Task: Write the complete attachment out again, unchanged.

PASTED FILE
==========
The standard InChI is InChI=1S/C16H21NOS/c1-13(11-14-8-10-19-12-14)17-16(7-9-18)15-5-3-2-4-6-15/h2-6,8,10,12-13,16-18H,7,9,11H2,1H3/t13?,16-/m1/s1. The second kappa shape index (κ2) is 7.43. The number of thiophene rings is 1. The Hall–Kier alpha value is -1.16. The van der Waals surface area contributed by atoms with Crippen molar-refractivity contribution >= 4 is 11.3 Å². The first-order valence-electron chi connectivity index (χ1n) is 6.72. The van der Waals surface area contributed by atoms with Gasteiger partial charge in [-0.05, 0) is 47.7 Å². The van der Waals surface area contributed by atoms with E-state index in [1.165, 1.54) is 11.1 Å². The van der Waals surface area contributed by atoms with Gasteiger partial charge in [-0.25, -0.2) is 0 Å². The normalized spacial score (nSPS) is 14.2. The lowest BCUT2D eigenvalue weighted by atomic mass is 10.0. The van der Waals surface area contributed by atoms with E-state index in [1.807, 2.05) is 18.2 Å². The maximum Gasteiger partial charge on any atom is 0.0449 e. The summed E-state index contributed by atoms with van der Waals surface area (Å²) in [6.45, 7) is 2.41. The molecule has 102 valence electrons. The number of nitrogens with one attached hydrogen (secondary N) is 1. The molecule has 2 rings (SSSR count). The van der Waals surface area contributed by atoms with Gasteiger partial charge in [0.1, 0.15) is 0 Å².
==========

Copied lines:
The standard InChI is InChI=1S/C16H21NOS/c1-13(11-14-8-10-19-12-14)17-16(7-9-18)15-5-3-2-4-6-15/h2-6,8,10,12-13,16-18H,7,9,11H2,1H3/t13?,16-/m1/s1. The second kappa shape index (κ2) is 7.43. The number of thiophene rings is 1. The Hall–Kier alpha value is -1.16. The van der Waals surface area contributed by atoms with Crippen molar-refractivity contribution >= 4 is 11.3 Å². The first-order valence-electron chi connectivity index (χ1n) is 6.72. The van der Waals surface area contributed by atoms with Gasteiger partial charge in [-0.05, 0) is 47.7 Å². The van der Waals surface area contributed by atoms with E-state index in [1.165, 1.54) is 11.1 Å². The van der Waals surface area contributed by atoms with Gasteiger partial charge in [-0.25, -0.2) is 0 Å². The normalized spacial score (nSPS) is 14.2. The lowest BCUT2D eigenvalue weighted by atomic mass is 10.0. The van der Waals surface area contributed by atoms with E-state index in [1.807, 2.05) is 18.2 Å². The maximum Gasteiger partial charge on any atom is 0.0449 e. The summed E-state index contributed by atoms with van der Waals surface area (Å²) in [6.45, 7) is 2.41. The molecule has 102 valence electrons. The number of nitrogens with one attached hydrogen (secondary N) is 1. The molecule has 2 rings (SSSR count). The van der Waals surface area contributed by atoms with Gasteiger partial charge in [0.1, 0.15) is 0 Å².